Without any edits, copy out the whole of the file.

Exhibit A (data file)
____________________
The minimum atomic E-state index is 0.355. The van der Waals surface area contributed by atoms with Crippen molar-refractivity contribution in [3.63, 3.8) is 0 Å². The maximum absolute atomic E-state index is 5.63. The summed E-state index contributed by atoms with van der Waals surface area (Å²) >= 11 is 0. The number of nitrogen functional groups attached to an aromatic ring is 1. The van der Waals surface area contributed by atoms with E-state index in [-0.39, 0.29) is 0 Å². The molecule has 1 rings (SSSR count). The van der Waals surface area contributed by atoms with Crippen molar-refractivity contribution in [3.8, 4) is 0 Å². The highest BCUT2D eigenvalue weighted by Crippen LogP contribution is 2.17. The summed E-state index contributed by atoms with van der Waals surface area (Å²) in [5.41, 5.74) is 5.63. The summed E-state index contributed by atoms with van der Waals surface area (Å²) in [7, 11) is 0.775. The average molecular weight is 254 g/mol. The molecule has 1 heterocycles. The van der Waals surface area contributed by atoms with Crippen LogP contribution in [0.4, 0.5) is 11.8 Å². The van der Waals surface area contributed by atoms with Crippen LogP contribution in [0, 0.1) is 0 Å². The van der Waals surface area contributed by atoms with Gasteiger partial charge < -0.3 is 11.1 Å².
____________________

The minimum atomic E-state index is 0.355. The van der Waals surface area contributed by atoms with Crippen molar-refractivity contribution in [3.63, 3.8) is 0 Å². The maximum absolute atomic E-state index is 5.63. The summed E-state index contributed by atoms with van der Waals surface area (Å²) >= 11 is 0. The number of nitrogen functional groups attached to an aromatic ring is 1. The van der Waals surface area contributed by atoms with E-state index in [-0.39, 0.29) is 0 Å². The molecule has 1 rings (SSSR count). The van der Waals surface area contributed by atoms with Crippen molar-refractivity contribution in [3.8, 4) is 0 Å². The highest BCUT2D eigenvalue weighted by Crippen LogP contribution is 2.17. The summed E-state index contributed by atoms with van der Waals surface area (Å²) in [5.41, 5.74) is 5.63. The summed E-state index contributed by atoms with van der Waals surface area (Å²) in [7, 11) is 0.775. The average molecular weight is 254 g/mol. The molecule has 1 heterocycles. The van der Waals surface area contributed by atoms with Crippen LogP contribution in [0.4, 0.5) is 11.8 Å². The van der Waals surface area contributed by atoms with Crippen LogP contribution in [0, 0.1) is 0 Å². The van der Waals surface area contributed by atoms with Gasteiger partial charge < -0.3 is 11.1 Å².